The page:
Israel Is Preventing Repair of the Electrical, Water, and Sewage Systems in Gaza


Despite Promises to Facilitate Humanitarian Aid, Policy of Deliberate Obstruction Continues Even after the Ceasefire:

  • The amount of industrial diesel Israel has permitted to enter Gaza is just 64% of the total needed to operate the power station.
  • Since the fighting ended, Israel has totally obstructed the transfer of vital spare parts needed to repair the electrical, water, and sewage systems.
  • As a result, 1/4 million people have been without electricity in Gaza for the past month; power outages span 16-18 hours a day for the others.
  • More than 200,000 people have no access to running water; the rest get water for only a few hours every 2-5 days.

Wednesday, January 28, 2009 — Ten days after the ceasefire, and despite promises to permit humanitarian aid to reach Gaza residents, Israel is continuing its deliberate policy of restricting supply of industrial diesel and humanitarian goods to the Gaza Strip.  The policy, in place for the past 15 months, is preventing the supply of electricity to humanitarian facilities in Gaza.

As a result of the restrictions on the supply of industrial diesel and the mass devastation caused by the military operation, 1/4 million people have been entirely without electricity for over a month, and more than 200,000 people are denied access to running water.  Those who receive electricity suffer power outages of 16-18 hours per day, on average.

Ihab Abu Zaiter, a 32-year-old father of three, living east of Jabaliya, whose home was partially destroyed in the bombings, has been living entirely without electricity for the past month: “We don’t buy any food that requires refrigeration; it’s like living in the Middle Ages,” he said.  “We light a fire inside the house in order to keep the children warm.  This is a very cold month, and we can’t sleep without the fire, but I’m afraid that the rest of the house will catch fire or that the children will burn themselves.”

The amount of industrial diesel that has been transferred since the ceasefire represents just 64% of the total required to fully operate the power station.  In addition, Israel is continuing to impede the transfer of thousands of spare parts which are desperately needed to ensure repairs and the operation of the electrical, water, and sewage systems.  Some of the parts have been “stuck” in warehouses on the Israeli side for months.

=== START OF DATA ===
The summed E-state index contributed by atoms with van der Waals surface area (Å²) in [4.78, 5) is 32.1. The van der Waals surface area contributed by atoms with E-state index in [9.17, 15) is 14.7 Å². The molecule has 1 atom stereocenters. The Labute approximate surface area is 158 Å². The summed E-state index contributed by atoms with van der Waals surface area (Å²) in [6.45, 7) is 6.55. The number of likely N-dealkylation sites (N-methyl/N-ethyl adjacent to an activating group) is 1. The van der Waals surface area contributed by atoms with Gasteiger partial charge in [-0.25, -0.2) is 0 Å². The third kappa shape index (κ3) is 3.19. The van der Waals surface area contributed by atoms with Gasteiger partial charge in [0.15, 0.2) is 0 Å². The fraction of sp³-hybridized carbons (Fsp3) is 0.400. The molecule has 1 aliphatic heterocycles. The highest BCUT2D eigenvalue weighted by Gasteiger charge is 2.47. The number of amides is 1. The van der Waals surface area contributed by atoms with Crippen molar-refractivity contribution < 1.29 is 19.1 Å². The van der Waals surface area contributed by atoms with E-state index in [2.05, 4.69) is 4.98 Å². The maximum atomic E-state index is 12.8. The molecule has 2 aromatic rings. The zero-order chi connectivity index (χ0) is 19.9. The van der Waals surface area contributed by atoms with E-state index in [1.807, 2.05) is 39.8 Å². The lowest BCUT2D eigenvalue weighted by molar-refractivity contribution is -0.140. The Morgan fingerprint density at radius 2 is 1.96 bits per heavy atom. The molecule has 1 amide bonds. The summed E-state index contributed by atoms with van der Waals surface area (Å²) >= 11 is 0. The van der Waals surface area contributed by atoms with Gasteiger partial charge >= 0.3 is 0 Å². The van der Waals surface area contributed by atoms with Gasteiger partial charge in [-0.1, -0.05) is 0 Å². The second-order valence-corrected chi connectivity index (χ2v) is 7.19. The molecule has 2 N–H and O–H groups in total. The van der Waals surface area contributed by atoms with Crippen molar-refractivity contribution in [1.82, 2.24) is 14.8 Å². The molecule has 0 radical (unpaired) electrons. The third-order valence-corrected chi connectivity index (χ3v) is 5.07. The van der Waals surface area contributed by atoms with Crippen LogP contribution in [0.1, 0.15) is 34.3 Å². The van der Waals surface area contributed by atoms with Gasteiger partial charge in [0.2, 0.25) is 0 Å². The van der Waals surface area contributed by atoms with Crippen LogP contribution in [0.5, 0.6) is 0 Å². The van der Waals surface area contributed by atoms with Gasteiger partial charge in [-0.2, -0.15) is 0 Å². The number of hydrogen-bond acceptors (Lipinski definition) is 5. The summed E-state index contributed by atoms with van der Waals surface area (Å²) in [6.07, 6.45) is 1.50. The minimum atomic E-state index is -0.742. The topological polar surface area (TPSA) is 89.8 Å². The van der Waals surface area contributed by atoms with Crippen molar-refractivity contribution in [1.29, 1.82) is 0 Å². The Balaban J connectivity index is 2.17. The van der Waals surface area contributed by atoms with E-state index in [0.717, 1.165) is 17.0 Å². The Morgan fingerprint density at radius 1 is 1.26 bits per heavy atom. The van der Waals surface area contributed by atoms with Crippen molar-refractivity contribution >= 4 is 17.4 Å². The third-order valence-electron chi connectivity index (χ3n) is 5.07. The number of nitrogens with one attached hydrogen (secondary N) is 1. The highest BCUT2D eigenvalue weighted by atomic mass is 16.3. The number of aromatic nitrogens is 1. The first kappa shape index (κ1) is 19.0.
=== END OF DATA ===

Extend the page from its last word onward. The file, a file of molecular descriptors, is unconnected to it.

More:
Among these spare parts are 38 transformers which are essential for the repair of the electrical system, following the destruction of more than 100 transformers during the bombing.  During the military operation, Israel permitted the supply of a bare minimum of spare parts to the electricity company’s warehouse in Gaza — but four days later it bombed the warehouse, destroying much of the equipment.  Since then, Israel has not allowed any spare parts to be supplied to the electrical system.

According to Nedal Touman, Project Manager at the Gaza Electricity Distribution Co. (GEDCO): “Our inventory has been completely empty for the past few months.  Israel is not permitting the entry of spare parts that we purchased and which have been stuck for months at Karni Crossing.  Without the spare parts, we cannot repair the badly-damaged electricity system in Gaza, meaning that 1.5 million people will continue to suffer.”

According to Adv. Sari Bashi, Executive Director of Gisha – Legal Center for Freedom of Movement: “The deliberate withholding of supplies from Gaza for the past 15 months is what pushed its residents to a humanitarian collapse.  If Israel’s stated intention to permit aid to the population of Gaza is genuine, it should prove it by immediately opening the Strip’s crossings to the supply of fuels and goods.”

Click here to view a PowerPoint Presentation about obstruction of supplies to Gaza’s electrical system.

Gisha is an Israeli not-for-profit organization, founded in 2005, whose goal is to protect the freedom of movement of Palestinians, especially Gaza residents.  This report was published by Gisha on 28 January 2009.